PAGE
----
BMW Accelerator jam car hits 135mph

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On Mon, 13 Mar 2006 22:12:03 -0000, "Huw"


Of course it clutches and declutches; the torque that is transmitted is controlled by the speeds of the two shafts. As a rough approximation it's proportional to the square of the difference. Hence at high RPM the clutch is fully engaged for a few percent slippage, at low speeds it slips like mad with very little torque transmitted. But whatever you call it, there is no torque conversion whatsoever. So if mechanics insist on calling it a torque converter it is only because they are ignorant of what it does.
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A fluid flywheel doesn't provide torque multiplication. They were used on pre-selector gearboxes fairly common on some pre WW2 cars. And on the first common auto on UK cars - the GM Hydramatic that Rolls and others used. A torque convertor has a different construction.
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wrote:

I have quite good knowledge of industrial applications [it is part of my business] and the only difference in many applications is the stall speed and terminology. I am thinking specifically of ZF transaxles which had an option of with or without fluid flywheel aka low stall speed torque converter. On engines with a maximum rated speed of 2200 these things more or less lock up at 1100erpm which is a high idle. The primary purpose is to reduce wear on the primary dry traction clutch.
The reason that there is no way you can define a torque converter as a clutch is that it does not actually 'clutch' or 'declutch'. Substitute 'grab' for the word 'clutch' and you should see what I mean; grab or degrab.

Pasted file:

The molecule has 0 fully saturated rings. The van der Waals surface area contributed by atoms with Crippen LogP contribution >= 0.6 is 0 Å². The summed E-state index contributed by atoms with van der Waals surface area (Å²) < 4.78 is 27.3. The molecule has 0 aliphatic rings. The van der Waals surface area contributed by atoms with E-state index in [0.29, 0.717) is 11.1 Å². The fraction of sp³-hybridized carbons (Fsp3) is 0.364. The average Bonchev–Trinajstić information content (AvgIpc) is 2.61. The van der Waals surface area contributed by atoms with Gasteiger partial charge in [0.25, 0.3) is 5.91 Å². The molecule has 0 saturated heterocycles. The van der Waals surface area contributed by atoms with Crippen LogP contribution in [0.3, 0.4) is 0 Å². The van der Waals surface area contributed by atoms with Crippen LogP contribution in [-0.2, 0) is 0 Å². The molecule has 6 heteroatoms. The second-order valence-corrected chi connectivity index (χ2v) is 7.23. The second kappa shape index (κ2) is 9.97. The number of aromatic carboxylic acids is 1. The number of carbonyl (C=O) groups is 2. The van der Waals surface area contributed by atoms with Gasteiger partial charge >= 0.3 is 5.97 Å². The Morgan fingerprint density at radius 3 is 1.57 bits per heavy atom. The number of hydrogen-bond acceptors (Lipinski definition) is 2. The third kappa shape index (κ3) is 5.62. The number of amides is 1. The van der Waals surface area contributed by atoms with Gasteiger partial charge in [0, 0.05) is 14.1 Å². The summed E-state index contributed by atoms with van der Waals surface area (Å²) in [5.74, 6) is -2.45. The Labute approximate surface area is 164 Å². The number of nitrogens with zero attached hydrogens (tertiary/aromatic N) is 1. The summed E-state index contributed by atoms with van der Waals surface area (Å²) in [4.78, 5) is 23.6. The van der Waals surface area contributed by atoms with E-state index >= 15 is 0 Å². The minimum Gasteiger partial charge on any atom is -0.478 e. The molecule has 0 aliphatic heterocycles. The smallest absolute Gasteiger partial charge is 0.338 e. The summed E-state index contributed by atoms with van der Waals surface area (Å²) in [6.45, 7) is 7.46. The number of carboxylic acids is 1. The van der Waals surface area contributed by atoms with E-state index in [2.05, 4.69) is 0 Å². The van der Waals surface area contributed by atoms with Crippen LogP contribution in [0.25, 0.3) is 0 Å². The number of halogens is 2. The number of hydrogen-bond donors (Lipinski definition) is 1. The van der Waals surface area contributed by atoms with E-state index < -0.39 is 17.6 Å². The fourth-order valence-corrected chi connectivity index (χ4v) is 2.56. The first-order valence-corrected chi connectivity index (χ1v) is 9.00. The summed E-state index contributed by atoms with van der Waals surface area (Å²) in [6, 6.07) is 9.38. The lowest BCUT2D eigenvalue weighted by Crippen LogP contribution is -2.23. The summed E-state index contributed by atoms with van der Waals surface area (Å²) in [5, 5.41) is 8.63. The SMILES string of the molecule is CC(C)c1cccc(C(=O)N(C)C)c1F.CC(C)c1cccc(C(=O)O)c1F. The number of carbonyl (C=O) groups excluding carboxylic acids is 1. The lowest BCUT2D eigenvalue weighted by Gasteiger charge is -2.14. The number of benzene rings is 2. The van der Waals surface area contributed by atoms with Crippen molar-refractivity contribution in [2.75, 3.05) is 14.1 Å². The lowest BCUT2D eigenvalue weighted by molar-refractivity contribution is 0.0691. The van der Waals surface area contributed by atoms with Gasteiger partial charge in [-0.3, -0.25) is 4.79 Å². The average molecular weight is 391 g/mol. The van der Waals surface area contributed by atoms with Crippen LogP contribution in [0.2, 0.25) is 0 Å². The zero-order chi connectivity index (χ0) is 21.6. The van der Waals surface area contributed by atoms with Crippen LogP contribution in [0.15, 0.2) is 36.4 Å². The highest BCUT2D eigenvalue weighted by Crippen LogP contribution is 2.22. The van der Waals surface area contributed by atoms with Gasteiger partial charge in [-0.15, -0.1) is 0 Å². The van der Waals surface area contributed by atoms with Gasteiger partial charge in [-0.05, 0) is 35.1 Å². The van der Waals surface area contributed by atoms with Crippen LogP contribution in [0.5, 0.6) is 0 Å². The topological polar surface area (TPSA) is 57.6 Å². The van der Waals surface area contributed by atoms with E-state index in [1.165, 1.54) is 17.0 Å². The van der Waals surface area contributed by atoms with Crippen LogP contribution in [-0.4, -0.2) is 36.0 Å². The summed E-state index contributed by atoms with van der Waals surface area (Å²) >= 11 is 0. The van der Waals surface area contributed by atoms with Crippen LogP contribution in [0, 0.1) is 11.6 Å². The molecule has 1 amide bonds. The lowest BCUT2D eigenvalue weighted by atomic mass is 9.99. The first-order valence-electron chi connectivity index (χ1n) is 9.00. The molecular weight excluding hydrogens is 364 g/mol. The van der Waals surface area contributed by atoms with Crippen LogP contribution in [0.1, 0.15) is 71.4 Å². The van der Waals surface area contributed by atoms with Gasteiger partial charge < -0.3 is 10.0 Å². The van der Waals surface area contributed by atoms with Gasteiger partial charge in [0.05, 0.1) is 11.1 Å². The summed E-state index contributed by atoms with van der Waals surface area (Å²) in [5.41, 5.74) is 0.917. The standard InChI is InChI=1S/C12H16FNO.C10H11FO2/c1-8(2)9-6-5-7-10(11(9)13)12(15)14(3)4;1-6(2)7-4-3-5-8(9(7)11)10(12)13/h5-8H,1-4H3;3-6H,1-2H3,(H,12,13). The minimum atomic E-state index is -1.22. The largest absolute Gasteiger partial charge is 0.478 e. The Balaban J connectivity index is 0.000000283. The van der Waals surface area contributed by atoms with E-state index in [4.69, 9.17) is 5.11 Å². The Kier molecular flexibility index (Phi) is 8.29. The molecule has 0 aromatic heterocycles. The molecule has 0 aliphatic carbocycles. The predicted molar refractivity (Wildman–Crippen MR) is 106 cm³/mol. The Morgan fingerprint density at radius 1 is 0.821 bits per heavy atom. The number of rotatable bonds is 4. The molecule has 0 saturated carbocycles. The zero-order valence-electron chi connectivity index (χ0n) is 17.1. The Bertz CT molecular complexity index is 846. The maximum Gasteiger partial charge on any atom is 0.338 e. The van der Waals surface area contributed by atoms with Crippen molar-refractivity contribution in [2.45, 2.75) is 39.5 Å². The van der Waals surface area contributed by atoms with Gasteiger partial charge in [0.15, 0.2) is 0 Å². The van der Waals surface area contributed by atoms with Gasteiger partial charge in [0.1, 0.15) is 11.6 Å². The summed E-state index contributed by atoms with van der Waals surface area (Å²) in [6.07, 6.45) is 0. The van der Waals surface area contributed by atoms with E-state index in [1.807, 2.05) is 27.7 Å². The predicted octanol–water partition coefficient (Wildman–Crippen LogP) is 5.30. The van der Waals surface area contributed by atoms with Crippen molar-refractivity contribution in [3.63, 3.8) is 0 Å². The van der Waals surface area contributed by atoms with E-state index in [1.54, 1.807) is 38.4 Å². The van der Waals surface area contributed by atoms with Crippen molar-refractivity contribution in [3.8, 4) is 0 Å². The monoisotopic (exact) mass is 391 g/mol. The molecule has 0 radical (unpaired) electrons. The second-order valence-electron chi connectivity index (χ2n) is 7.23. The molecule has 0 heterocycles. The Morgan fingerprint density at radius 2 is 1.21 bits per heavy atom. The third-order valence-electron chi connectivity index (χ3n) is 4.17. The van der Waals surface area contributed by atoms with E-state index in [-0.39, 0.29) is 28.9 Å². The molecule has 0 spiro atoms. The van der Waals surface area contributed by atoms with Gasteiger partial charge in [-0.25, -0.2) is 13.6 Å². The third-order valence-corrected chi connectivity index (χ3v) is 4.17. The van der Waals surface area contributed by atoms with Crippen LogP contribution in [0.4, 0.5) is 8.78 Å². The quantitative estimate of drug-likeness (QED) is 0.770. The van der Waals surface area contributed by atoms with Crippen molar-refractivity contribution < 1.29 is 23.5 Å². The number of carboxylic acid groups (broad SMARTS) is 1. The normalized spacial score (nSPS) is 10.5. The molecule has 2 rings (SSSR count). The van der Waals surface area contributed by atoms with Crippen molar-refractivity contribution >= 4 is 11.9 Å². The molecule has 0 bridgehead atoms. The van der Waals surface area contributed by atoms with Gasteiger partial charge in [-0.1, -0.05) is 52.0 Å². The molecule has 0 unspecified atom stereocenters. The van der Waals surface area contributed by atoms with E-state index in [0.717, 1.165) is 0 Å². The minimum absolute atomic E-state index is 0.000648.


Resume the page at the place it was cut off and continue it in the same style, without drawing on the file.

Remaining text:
Huw
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Huw, with all respect, you need to do a bit of research. The construction of a fluid flywheel and torque convertor *is* different. Google will come up with the answer.

I'm no expert on industrial equipment - this is a car group. But I've owned car autos with both fluid flywheels and torque convertors, and the big difference is the FF acts more or less like a normal dry clutch in that it has effectively no action once the car is moving. A TC is obviously in action in all but the highest engine speeds. Of course many autos lock it out under some circumstances since it's not the most efficient way to provide torque multiplication.

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wrote:

A Lanchester?
and torque convertors, and the

Yes, that type of coupling is certainly more of a clutch than a torque converter.
A TC is

Almost all torque converters fitted to modern cars have a lock-out mechanism which, surprise-surprise, requires a CLUTCH to work.
LOL.
Huw

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Close. The first one was actually a BSA - but of course with a pre-selector box, not auto.
Rolls Royce didn't use torque convertor autos until something like '68. They had fluid flywheels. As did Mercedes.

But your definition of a clutch is like a light switch? ;-)

But not an on/off switch. ;-)
BTW, the Borg-Warner DG box fitted to things like late '50s Rovers and Jaguars had a TC lock out clutch which only operated in top gear.

Didn't realise you were an AOL customer.
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wrote:

Well yes actually. It is either engaged or disengaged with, in most cases, a degree of softeness to the actuation or 'soft modulation' designed in.

Even these had an actual CLUTCH to lock the torque converter then.
Huw
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So what? It still didn't operate like an on off switch. It modulated the speed of lockup - same as you do with the clutch on a manual transmission when starting from rest.
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wrote:

Yep. It modulates between the on and off position, neither of which is possible with a torque converter without a separate clutch to facilitate.
Huw